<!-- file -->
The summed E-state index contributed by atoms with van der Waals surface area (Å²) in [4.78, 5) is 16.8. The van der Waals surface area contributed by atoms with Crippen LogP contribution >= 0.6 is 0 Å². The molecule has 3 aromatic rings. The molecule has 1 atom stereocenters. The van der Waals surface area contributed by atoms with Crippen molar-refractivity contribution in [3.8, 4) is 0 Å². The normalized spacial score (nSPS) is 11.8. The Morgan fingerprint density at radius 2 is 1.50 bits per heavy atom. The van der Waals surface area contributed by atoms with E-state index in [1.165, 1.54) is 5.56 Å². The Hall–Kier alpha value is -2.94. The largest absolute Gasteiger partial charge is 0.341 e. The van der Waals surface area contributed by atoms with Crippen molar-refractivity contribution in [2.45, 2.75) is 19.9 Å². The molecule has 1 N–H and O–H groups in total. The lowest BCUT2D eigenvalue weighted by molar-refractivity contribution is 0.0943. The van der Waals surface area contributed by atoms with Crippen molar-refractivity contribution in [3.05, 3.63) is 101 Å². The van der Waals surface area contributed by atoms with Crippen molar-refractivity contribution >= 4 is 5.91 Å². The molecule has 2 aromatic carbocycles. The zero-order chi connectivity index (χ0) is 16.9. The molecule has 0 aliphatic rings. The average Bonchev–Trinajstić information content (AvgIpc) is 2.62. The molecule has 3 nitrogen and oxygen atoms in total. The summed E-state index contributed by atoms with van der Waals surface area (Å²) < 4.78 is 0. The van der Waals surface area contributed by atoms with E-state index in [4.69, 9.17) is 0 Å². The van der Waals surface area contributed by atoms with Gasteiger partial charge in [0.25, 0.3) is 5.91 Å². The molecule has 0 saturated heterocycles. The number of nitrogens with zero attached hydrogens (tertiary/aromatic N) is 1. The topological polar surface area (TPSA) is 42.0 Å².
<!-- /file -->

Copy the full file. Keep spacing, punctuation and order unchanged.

The summed E-state index contributed by atoms with van der Waals surface area (Å²) in [4.78, 5) is 16.8. The van der Waals surface area contributed by atoms with Crippen LogP contribution >= 0.6 is 0 Å². The molecule has 3 aromatic rings. The molecule has 1 atom stereocenters. The van der Waals surface area contributed by atoms with Crippen molar-refractivity contribution in [3.8, 4) is 0 Å². The normalized spacial score (nSPS) is 11.8. The Morgan fingerprint density at radius 2 is 1.50 bits per heavy atom. The van der Waals surface area contributed by atoms with E-state index in [1.165, 1.54) is 5.56 Å². The Hall–Kier alpha value is -2.94. The largest absolute Gasteiger partial charge is 0.341 e. The van der Waals surface area contributed by atoms with Crippen molar-refractivity contribution in [2.45, 2.75) is 19.9 Å². The molecule has 1 N–H and O–H groups in total. The lowest BCUT2D eigenvalue weighted by molar-refractivity contribution is 0.0943. The van der Waals surface area contributed by atoms with Crippen molar-refractivity contribution in [3.05, 3.63) is 101 Å². The van der Waals surface area contributed by atoms with Crippen molar-refractivity contribution >= 4 is 5.91 Å². The molecule has 2 aromatic carbocycles. The zero-order chi connectivity index (χ0) is 16.9. The molecule has 0 aliphatic rings. The average Bonchev–Trinajstić information content (AvgIpc) is 2.62. The molecule has 3 nitrogen and oxygen atoms in total. The summed E-state index contributed by atoms with van der Waals surface area (Å²) < 4.78 is 0. The van der Waals surface area contributed by atoms with E-state index in [4.69, 9.17) is 0 Å². The van der Waals surface area contributed by atoms with Gasteiger partial charge in [0.25, 0.3) is 5.91 Å². The molecule has 0 saturated heterocycles. The number of nitrogens with zero attached hydrogens (tertiary/aromatic N) is 1. The topological polar surface area (TPSA) is 42.0 Å².